In addition to calling for yuan appreciation to support economic growth, the IMF staff report said such a policy would reduce risks in the financial system and let other improvements in interest-rate management, regulation and bond and stock markets “safely” proceed.

Without a coordinated plan, changes may be dictated by markets, which “would create liquidity stress, growing cross-border capital flows and both asset price and macroeconomic volatility,” the report said. “Given the increasing complexity of China’s financial system, an ad-hoc or poorly configured approach would be especially risky, for both China and the global economy.”

Currency Holdings

Allowing the yuan to strengthen would slow the buildup of foreign reserves and reduce the need to “use higher and higher reserve requirements” for lenders and central bank intervention to absorb liquidity, the IMF said. China’s foreign-exchange reserves rose by $153 billion to $3.2 trillion in the second quarter.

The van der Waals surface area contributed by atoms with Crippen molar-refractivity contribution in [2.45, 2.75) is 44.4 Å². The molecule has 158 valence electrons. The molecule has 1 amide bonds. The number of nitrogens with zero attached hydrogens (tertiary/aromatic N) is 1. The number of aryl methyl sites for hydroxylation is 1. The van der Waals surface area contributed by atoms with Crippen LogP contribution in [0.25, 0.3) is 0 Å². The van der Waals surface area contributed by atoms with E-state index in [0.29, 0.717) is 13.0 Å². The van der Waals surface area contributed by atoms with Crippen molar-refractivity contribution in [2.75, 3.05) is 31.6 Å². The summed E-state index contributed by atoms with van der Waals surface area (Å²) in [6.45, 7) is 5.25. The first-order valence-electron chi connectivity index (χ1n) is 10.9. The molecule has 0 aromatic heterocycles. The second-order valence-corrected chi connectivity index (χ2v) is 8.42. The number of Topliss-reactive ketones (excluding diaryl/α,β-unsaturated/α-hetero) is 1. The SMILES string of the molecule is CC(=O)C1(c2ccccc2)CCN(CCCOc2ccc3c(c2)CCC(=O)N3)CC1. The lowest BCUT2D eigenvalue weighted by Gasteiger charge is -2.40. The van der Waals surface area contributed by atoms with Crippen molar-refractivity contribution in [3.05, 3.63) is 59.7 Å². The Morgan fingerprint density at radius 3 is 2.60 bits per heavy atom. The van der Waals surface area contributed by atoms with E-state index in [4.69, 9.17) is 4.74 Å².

The IMF recommended changes to regulation including stress-testing of banks, tighter oversight for companies critical to the financial system and improved data quality and collection. Eventually, China should loosen restrictions on investment flows, the fund said.

China’s government responded that while it was in “broad agreement with the scope of the reforms” outlined by the IMF, setting a definitive sequence for the changes “would be difficult,” and they would be “preconditioned on a stable and supportive macroeconomic environment,” the report said.

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The International Monetary Fund said China should let the yuan gain to boost demand and global economic stability, citing the risk that any growth shocks in the country will hurt the world. Currency appreciation combined with reforms to rebalance the Chinese economy would...
Thursday, 21 July 2011 07:47 AM